How did we used to pass predicate with state?


C

cpisztest

I am using boost::bind and boost::function in a project, but to my my distress, they are asking that it compile in msvc7.1

Evidently, msvc7.1 can't handle boost::bind. I've tried everything suggested in the docs and everything I could google up. It works in msvc8.0 and up.

Is there an old school alternative?

Here is my code snippet

struct MyFunctor
{
int m_myInt;

//
MyFunctor(int theInt)
:
m_myInt(theInt)
{
}

//
void DoIt(MyTemplateClass::CollectionType::iterator it)
{
MyTemplateClass::EnrolleeType item = it->second;

if( item->GetData(false) == m_myInt)
{
item->DoStuff();
}
}
};

MyFunctor functor(10);
MyTemplateClass::ForEach(boost::bind(&MyFunctor::DoIt, &functor, _1));



Here is the error it is giving me (which is alien speak to me):
error C2780: 'boost::_bi::bind_t<_bi::dm_result<MT::* ,A1>::type,boost::_mfi::dm<M,T>,_bi::list_av_1<A1>::type> boost::bind(M T::* ,A1)' : expects 2 arguments - 3 provided
 
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V

Victor Bazarov

I am using boost::bind and boost::function in a project, but to my
my
distress, they are asking that it compile in msvc7.1

Have you gone back to the version of Boost that used to compile with VC
7.1? There has to be something like that. I seem to recall Boost as
far back as VC 6.0.
Evidently, msvc7.1 can't handle boost::bind. I've tried everything
suggested in the docs and everything I could google up. It works in
msvc8.0 and up.
Is there an old school alternative?

There probably is. IIRC, you would need to use the combination of
'bind1st' and 'mem_fun'. You can probably search for 'bind1st' in the
archives and find a few examples. It's been deprecated, but in 7.1 it
has to exist. You can always use the preprocessor to exclude the code
dedicated to one compiler and not the rest.
Here is my code snippet

struct MyFunctor
{
int m_myInt;

//
MyFunctor(int theInt)
:
m_myInt(theInt)
{
}

//
void DoIt(MyTemplateClass::CollectionType::iterator it)
{
MyTemplateClass::EnrolleeType item = it->second;

if( item->GetData(false) == m_myInt)
{
item->DoStuff();
}
}
};

MyFunctor functor(10);
MyTemplateClass::ForEach(boost::bind(&MyFunctor::DoIt, &functor, _1));



Here is the error it is giving me (which is alien speak to me):
error C2780: 'boost::_bi::bind_t<_bi::dm_result<MT::* ,A1>::type,boost::_mfi::dm<M,T>,_bi::list_av_1<A1>::type> boost::bind(M T::* ,A1)' : expects 2 arguments - 3 provided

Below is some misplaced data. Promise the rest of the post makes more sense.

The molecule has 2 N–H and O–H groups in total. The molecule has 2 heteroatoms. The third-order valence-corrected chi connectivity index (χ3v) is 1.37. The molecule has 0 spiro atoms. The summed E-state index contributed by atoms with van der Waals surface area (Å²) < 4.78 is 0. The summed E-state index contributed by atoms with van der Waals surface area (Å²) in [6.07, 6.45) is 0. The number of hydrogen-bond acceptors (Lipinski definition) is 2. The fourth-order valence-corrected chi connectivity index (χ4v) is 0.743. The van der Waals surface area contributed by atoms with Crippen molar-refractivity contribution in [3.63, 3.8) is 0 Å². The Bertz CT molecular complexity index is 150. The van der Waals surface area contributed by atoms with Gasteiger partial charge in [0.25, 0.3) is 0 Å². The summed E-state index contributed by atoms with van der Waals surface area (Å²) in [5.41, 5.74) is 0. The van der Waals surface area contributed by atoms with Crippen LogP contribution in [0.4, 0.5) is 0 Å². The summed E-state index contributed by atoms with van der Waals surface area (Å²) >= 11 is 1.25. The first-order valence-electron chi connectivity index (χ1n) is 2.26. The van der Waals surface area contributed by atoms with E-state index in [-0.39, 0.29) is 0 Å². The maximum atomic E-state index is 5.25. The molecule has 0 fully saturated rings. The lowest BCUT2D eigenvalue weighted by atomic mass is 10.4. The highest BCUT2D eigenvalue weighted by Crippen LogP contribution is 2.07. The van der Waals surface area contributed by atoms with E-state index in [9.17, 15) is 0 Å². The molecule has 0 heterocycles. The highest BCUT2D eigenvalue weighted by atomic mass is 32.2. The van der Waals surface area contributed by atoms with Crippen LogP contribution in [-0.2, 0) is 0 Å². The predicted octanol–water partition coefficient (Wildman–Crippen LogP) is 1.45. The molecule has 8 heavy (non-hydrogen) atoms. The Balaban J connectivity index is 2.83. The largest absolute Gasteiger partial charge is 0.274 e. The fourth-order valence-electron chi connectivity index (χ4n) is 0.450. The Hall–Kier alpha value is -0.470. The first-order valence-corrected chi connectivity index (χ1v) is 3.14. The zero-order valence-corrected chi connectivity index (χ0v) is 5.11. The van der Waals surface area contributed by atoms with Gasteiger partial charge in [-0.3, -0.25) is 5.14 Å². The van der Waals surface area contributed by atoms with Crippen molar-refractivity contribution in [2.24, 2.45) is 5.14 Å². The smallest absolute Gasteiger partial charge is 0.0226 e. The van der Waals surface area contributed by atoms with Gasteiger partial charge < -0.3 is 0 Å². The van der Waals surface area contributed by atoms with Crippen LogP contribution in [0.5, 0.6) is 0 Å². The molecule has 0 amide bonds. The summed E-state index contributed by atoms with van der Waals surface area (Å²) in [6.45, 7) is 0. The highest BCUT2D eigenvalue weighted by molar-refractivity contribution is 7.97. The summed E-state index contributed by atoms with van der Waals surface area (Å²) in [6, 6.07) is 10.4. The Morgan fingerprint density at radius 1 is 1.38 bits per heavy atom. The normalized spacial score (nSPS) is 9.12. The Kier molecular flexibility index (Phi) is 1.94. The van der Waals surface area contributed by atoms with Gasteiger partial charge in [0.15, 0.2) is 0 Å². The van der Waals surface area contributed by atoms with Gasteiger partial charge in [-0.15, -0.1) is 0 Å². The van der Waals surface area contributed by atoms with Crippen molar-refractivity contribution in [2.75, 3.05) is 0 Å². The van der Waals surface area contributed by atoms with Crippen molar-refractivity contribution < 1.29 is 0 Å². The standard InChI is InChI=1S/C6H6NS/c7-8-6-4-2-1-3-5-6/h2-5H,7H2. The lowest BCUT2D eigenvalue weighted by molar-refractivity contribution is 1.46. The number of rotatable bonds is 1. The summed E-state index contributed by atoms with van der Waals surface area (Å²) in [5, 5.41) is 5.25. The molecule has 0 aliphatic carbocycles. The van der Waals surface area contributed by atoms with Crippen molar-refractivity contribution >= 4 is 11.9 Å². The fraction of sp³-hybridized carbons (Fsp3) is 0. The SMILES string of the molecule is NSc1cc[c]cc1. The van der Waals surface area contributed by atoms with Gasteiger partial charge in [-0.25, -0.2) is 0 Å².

What's alien here? It says that you need to provide 2 arguments, and
you provided three (see the two commas in your parentheses following the
word 'bind' in your statement?)

Try to omit the ", _1".

V
 
C

cpisztest

What's alien here? It says that you need to provide 2 arguments, and

you provided three (see the two commas in your parentheses following the

word 'bind' in your statement?)



Try to omit the ", _1".


If you do that you get error C2893: Failed to specialize function template 'boost::_bi::bind_t<_bi::dm_result<MT::* ,A1>::type,boost::_mfi::dm<M,T>,_bi::list_av_1<A1>::type> boost::bind(M T::* ,A1)'

also tried boost::bind<void> and boost::bind::(boost::type<void>(),
Nothing seems to work. I'll see if I can use bind1st and mem_fn instead.
 
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V

Victor Bazarov

If you do that you get error C2893: Failed to specialize function template 'boost::_bi::bind_t<_bi::dm_result<MT::* ,A1>::type,boost::_mfi::dm<M,T>,_bi::list_av_1<A1>::type> boost::bind(M T::* ,A1)'

The rules (and compiler capabilities) of deducing the template arguments
from a function call have changed. VC++ 7.1 wasn't really far advanced
in that area either, so you're not likely to get anywhere with it when
using the modern version of Boost.
also tried boost::bind<void> and boost::bind::(boost::type<void>(),
Nothing seems to work. I'll see if I can use bind1st and mem_fn instead.

'bind1st' used to be a bit tricky, and it's been more than 10 years
since 7.1 came out (IIRC), so don't expect too much with it. As they
say, YMMV.

You *could* write a wrapper for your predicate, of course. Give it a
state (the value at construction) and make it call the other predicate's
member function with the argument that it needs...

Good luck!

V
 

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